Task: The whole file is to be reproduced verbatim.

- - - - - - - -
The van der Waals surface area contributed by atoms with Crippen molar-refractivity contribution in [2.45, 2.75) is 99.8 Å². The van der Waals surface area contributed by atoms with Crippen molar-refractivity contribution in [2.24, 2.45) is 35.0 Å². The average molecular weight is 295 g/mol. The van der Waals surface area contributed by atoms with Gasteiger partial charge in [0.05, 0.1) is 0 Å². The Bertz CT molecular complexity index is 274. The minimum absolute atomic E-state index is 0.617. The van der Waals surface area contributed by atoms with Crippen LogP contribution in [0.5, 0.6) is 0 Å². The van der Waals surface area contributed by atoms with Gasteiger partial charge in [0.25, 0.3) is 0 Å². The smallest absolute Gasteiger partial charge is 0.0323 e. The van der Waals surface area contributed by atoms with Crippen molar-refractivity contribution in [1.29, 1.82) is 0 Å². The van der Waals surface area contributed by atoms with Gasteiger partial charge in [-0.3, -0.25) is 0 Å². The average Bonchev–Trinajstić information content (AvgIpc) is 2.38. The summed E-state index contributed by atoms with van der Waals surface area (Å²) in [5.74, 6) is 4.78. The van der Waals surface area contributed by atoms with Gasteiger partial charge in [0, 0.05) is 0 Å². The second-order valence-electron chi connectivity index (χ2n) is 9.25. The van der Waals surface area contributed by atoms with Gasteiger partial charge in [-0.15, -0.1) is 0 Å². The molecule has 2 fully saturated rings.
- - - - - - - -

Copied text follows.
The van der Waals surface area contributed by atoms with Crippen molar-refractivity contribution in [2.45, 2.75) is 99.8 Å². The van der Waals surface area contributed by atoms with Crippen molar-refractivity contribution in [2.24, 2.45) is 35.0 Å². The average molecular weight is 295 g/mol. The van der Waals surface area contributed by atoms with Gasteiger partial charge in [0.05, 0.1) is 0 Å². The Bertz CT molecular complexity index is 274. The minimum absolute atomic E-state index is 0.617. The van der Waals surface area contributed by atoms with Crippen LogP contribution in [0.5, 0.6) is 0 Å². The van der Waals surface area contributed by atoms with Gasteiger partial charge in [0.25, 0.3) is 0 Å². The smallest absolute Gasteiger partial charge is 0.0323 e. The van der Waals surface area contributed by atoms with Crippen molar-refractivity contribution in [1.29, 1.82) is 0 Å². The van der Waals surface area contributed by atoms with Gasteiger partial charge in [-0.3, -0.25) is 0 Å². The average Bonchev–Trinajstić information content (AvgIpc) is 2.38. The summed E-state index contributed by atoms with van der Waals surface area (Å²) in [5.74, 6) is 4.78. The van der Waals surface area contributed by atoms with Gasteiger partial charge in [0, 0.05) is 0 Å². The second-order valence-electron chi connectivity index (χ2n) is 9.25. The van der Waals surface area contributed by atoms with Gasteiger partial charge in [-0.15, -0.1) is 0 Å². The molecule has 2 fully saturated rings.